The findings that will be presented at ASN Kidney Week 2016 at McCormick Place in Chicago suggested that not getting enough sleep was linked with worsening kidney function in patients with chronic kidney disease.
Although there is increasing evidence that sleep disorders are common in individuals with CKD, its link with CKD progression is unknown. To investigate, Ana C. Ricardo, MD (University of Illinois at Chicago) and her colleagues examined the sleep patterns of 432 adults with CKD.
The participants wore a wrist monitor for five to seven days to measure sleep duration and quality, and their health was followed for a median of five years.
The participants slept an average of 6.5 hours/night, and during follow-up, 70 individuals developed kidney failure and 48 individuals died. After adjusting for socio-demographic factors, body mass index, blood pressure, diabetes, cardiovascular disease, and baseline kidney function, each additional hour of nighttime sleep was linked with a 19 percent lower risk of developing kidney failure.There was also a significant association between sleep quality and kidney failure risk: each one percent increase in sleep fragmentation was linked with a four percent increase in the risk of developing kidney failure. Also, the patients who experienced daytime sleepiness were 10 percent more likely to die during follow-up than those who were not sleepy during the day.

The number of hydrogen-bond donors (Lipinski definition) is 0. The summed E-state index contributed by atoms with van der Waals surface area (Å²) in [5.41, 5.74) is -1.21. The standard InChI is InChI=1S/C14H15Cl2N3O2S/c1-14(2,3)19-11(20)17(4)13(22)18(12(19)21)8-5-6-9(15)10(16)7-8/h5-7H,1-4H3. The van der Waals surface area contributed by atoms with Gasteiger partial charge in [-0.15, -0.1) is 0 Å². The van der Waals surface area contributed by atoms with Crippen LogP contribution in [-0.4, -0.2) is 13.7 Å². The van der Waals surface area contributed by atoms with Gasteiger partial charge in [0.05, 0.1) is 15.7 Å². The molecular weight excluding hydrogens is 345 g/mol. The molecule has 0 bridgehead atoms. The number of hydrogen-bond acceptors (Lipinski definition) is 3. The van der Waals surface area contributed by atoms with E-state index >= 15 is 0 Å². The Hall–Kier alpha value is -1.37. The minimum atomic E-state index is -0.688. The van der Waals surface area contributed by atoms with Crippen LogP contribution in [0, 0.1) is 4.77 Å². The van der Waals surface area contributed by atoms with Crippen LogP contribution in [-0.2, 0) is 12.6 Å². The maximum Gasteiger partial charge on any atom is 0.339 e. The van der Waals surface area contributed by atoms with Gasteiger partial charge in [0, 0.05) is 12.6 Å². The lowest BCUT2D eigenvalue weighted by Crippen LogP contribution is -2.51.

Short sleep and fragmented sleep are significant, yet unappreciated risk factors for CKD progression," said Dr Ricardo.
Our research adds to the accumulating knowledge regarding the importance of sleep on kidney function, and underscores the need to design and test clinical interventions to improve sleep.
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